In the training for prospective adopters I am currently developing, I have discussed the importance of Empathy and the need to build your empathetic skills as an adopter. This is a fundamental pillar of the applicant’s preparation for the role of an adoptive parent.
Expert Dr. Brené Brown is a research professor at the University of Houston, Graduate College of Social Work, as well as the author of the #1 New York Times bestselling book, Daring Greatly: How the Courage to Be Vulnerable Transforms the Way We Live, Love, Parent, and Lead. As a researcher she has examined the development of shame, Empathy.
Brené Brown coined one of the best explanations of empathy and why empathy is so important. “Empathy fuels connection. … Empathy is a skill that can bring people together and make people feel included”.
Brene’ Brown references nursing scholar Theresa Wiseman’s four attributes of empathy:
- To be able to see the world as others see it—This requires putting your own feelings aside to see the situation through your family member’s eyes.
- To be non-judgmental—Judgement of another person’s situation underplay’s their experience and is generated by an attempt to protect ourselves from the pain of their situation.
- To understand another person’s feelings—We all need to be in touch with our own feelings in order to understand anyone else’s. Again, this requires putting your own issues to one side focus on your loved one.
- To communicate your understanding of that person’s feelings—Rather than saying, “At least you…” or “It could be worse…” try, “I’ve been there, and that really hurts,” or (to quote an example from Brown), “It sounds like you are in a hard place now. Tell me more about it.”
Brene’ Brown also explains that empathy is a skill that strengthens with practice and she encourages people to both give and receive Empathy often. By receiving empathy, not only do we understand how good it feels to be heard and accepted, we also come to better understand the strength and courage it takes to be vulnerable to others and share the need for empathy in the first place.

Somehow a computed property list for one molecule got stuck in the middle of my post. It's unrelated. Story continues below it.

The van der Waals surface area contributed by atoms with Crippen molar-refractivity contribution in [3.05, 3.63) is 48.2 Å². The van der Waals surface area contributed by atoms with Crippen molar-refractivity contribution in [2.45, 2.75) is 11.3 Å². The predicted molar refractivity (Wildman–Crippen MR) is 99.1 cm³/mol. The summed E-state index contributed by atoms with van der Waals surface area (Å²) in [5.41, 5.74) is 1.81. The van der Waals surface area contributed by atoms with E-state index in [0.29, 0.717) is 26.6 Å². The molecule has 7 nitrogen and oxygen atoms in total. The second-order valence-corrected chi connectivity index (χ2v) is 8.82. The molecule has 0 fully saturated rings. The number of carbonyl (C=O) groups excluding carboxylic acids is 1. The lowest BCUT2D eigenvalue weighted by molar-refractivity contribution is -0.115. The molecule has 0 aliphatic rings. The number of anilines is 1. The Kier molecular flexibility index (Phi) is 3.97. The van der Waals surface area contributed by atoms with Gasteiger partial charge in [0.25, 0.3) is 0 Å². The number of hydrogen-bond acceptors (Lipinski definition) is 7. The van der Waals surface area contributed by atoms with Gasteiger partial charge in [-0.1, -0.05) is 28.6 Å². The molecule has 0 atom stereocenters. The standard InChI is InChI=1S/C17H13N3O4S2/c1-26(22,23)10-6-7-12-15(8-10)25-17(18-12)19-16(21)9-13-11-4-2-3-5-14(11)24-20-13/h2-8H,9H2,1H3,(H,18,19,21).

What does Empathy mean for adoptive parents?
Empathy for your child
Empathy must be consciously shown with the child, their history, their understanding of the impact of loss and trauma as a result of their adoption. However justified the decision to remove the child to adoption, this act results in the child losing significant aspects of their own identity, self-knowledge and confidence.
Hard though this can be for you as an adopter to accept and acknowledge that your child has experienced loss and trauma however old they were when removed, it is critical to empathise with this trauma and build strategies both for you and your child to enable them learn and accept their personal history.
Discovering your identity is such a part of growing up. I know as a parent just how challenging it is to be empathetic to a disgruntled teenager, especially one who is struggling with their own identity, but if it wasn’t hard it wouldn’t be so important!
Strategies for building empathy with your child could include good communication, family meetings, social activities, showing curiosity about the child’s inner world, thoughts and feelings.
Empathy towards birth parents
This is probably one of the hardest tasks for adopters. To build a positive image of your adopted child’s birth parents. However if as an adopter you can’t see birth families personal strengths, talents or positive attributes, it is unlikely that you will be able to give your child a positive image of their own parents. And their parents represent a part of them as a child, so by association they are unlikely to be able to feel wholly positive about themselves.
I am totally aware of how challenging it can be to be empathetic, so suggest that you find out as much as possible about your child’s birth parents and their history. Understanding a little of what led them to end up where they are now will help you empathise and not feel blame. This is likely to assist you in nurturing empathetic feelings towards birth parents.
Feeling empathy towards birth parents will assist you in being able to communicate effectively with them, even when they are challenging in their behaviour. The closer a relationship you can build with birth family, the better for the child especially when the relationship is stressful or remote through letter box/letters.
Empathy towards yourself and your family
It is really important to look after yourself as well as nurture your partner and family. Build a strong habit of increasing your skills, learning and regular self-care. Empathetic treatment of yourself may include regular exercise, meditation, eating healthily and/or research and training.
To be able to maintain empathy in the face of challenges build resources around you, such as supportive family, friend’s social networks, adoption groups and regular opportunities for time out.